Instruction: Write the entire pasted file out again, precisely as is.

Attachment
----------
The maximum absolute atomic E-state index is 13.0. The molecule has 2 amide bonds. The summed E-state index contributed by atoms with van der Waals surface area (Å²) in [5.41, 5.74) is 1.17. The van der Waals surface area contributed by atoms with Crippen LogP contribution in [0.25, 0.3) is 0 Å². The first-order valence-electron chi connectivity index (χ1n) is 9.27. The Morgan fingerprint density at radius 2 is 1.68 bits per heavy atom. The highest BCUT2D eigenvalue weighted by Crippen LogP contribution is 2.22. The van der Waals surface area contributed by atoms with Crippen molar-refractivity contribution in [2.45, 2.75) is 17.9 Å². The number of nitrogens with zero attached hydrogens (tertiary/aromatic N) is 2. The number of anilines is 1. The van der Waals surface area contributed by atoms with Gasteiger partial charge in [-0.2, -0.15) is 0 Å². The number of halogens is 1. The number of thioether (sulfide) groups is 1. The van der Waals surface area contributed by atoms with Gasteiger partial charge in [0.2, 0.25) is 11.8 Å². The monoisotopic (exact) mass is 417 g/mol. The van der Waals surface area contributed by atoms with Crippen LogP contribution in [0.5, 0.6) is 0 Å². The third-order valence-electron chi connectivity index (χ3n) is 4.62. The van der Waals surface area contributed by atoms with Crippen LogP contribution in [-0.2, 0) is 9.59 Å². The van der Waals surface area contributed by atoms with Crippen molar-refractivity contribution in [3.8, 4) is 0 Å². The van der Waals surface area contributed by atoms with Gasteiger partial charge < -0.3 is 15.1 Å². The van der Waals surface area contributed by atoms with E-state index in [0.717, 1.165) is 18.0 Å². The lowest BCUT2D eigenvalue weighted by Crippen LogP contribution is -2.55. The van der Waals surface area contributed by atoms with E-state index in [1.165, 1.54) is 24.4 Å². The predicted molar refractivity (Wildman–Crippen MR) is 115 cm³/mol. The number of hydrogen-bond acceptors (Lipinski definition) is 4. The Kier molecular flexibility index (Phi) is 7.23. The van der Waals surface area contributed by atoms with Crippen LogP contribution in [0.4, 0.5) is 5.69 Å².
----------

The maximum absolute atomic E-state index is 13.0. The molecule has 2 amide bonds. The summed E-state index contributed by atoms with van der Waals surface area (Å²) in [5.41, 5.74) is 1.17. The van der Waals surface area contributed by atoms with Crippen LogP contribution in [0.25, 0.3) is 0 Å². The first-order valence-electron chi connectivity index (χ1n) is 9.27. The Morgan fingerprint density at radius 2 is 1.68 bits per heavy atom. The highest BCUT2D eigenvalue weighted by Crippen LogP contribution is 2.22. The van der Waals surface area contributed by atoms with Crippen molar-refractivity contribution in [2.45, 2.75) is 17.9 Å². The number of nitrogens with zero attached hydrogens (tertiary/aromatic N) is 2. The number of anilines is 1. The van der Waals surface area contributed by atoms with Gasteiger partial charge in [-0.2, -0.15) is 0 Å². The number of halogens is 1. The number of thioether (sulfide) groups is 1. The van der Waals surface area contributed by atoms with Gasteiger partial charge in [0.2, 0.25) is 11.8 Å². The monoisotopic (exact) mass is 417 g/mol. The van der Waals surface area contributed by atoms with Crippen LogP contribution in [0.5, 0.6) is 0 Å². The third-order valence-electron chi connectivity index (χ3n) is 4.62. The van der Waals surface area contributed by atoms with Crippen LogP contribution in [-0.2, 0) is 9.59 Å². The van der Waals surface area contributed by atoms with Crippen molar-refractivity contribution in [3.8, 4) is 0 Å². The van der Waals surface area contributed by atoms with Gasteiger partial charge < -0.3 is 15.1 Å². The van der Waals surface area contributed by atoms with E-state index in [0.717, 1.165) is 18.0 Å². The lowest BCUT2D eigenvalue weighted by Crippen LogP contribution is -2.55. The van der Waals surface area contributed by atoms with E-state index in [1.165, 1.54) is 24.4 Å². The predicted molar refractivity (Wildman–Crippen MR) is 115 cm³/mol. The number of hydrogen-bond acceptors (Lipinski definition) is 4. The Kier molecular flexibility index (Phi) is 7.23. The van der Waals surface area contributed by atoms with Crippen LogP contribution in [0.4, 0.5) is 5.69 Å².